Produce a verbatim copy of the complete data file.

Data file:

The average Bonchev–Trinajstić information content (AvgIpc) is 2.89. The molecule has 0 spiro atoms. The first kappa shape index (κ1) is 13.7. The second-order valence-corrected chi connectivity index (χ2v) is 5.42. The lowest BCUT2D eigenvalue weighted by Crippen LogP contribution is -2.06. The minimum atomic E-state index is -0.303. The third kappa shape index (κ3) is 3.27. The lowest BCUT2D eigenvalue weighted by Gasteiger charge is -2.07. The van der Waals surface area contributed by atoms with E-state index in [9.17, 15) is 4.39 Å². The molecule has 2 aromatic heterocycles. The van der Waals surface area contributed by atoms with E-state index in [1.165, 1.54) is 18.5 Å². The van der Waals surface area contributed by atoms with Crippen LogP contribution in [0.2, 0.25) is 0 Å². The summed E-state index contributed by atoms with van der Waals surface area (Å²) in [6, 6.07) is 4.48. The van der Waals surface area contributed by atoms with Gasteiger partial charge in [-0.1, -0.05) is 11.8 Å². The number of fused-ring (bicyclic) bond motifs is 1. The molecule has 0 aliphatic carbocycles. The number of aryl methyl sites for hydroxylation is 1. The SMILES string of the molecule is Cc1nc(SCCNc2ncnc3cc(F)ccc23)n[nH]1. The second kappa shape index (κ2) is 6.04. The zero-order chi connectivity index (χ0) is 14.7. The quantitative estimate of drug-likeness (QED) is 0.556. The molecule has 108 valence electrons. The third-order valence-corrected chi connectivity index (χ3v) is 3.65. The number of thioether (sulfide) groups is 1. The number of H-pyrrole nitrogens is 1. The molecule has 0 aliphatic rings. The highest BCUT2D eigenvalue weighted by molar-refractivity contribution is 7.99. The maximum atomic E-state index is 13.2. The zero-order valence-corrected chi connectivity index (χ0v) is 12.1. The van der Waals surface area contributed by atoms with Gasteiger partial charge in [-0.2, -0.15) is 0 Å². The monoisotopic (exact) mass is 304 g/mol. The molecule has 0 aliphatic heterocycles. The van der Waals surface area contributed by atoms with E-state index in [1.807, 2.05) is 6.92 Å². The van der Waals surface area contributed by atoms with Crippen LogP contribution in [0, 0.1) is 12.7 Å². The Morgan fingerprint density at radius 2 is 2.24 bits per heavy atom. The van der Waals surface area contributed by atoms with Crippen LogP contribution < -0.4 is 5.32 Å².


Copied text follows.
The average Bonchev–Trinajstić information content (AvgIpc) is 2.89. The molecule has 0 spiro atoms. The first kappa shape index (κ1) is 13.7. The second-order valence-corrected chi connectivity index (χ2v) is 5.42. The lowest BCUT2D eigenvalue weighted by Crippen LogP contribution is -2.06. The minimum atomic E-state index is -0.303. The third kappa shape index (κ3) is 3.27. The lowest BCUT2D eigenvalue weighted by Gasteiger charge is -2.07. The van der Waals surface area contributed by atoms with E-state index in [9.17, 15) is 4.39 Å². The molecule has 2 aromatic heterocycles. The van der Waals surface area contributed by atoms with E-state index in [1.165, 1.54) is 18.5 Å². The van der Waals surface area contributed by atoms with Crippen LogP contribution in [0.2, 0.25) is 0 Å². The summed E-state index contributed by atoms with van der Waals surface area (Å²) in [6, 6.07) is 4.48. The van der Waals surface area contributed by atoms with Gasteiger partial charge in [-0.1, -0.05) is 11.8 Å². The number of fused-ring (bicyclic) bond motifs is 1. The molecule has 0 aliphatic carbocycles. The number of aryl methyl sites for hydroxylation is 1. The SMILES string of the molecule is Cc1nc(SCCNc2ncnc3cc(F)ccc23)n[nH]1. The second kappa shape index (κ2) is 6.04. The zero-order chi connectivity index (χ0) is 14.7. The quantitative estimate of drug-likeness (QED) is 0.556. The molecule has 108 valence electrons. The third-order valence-corrected chi connectivity index (χ3v) is 3.65. The number of thioether (sulfide) groups is 1. The number of H-pyrrole nitrogens is 1. The molecule has 0 aliphatic rings. The highest BCUT2D eigenvalue weighted by molar-refractivity contribution is 7.99. The maximum atomic E-state index is 13.2. The zero-order valence-corrected chi connectivity index (χ0v) is 12.1. The van der Waals surface area contributed by atoms with Gasteiger partial charge in [-0.2, -0.15) is 0 Å². The monoisotopic (exact) mass is 304 g/mol. The molecule has 0 aliphatic heterocycles. The van der Waals surface area contributed by atoms with E-state index in [1.807, 2.05) is 6.92 Å². The van der Waals surface area contributed by atoms with Crippen LogP contribution in [0, 0.1) is 12.7 Å². The Morgan fingerprint density at radius 2 is 2.24 bits per heavy atom. The van der Waals surface area contributed by atoms with Crippen LogP contribution < -0.4 is 5.32 Å².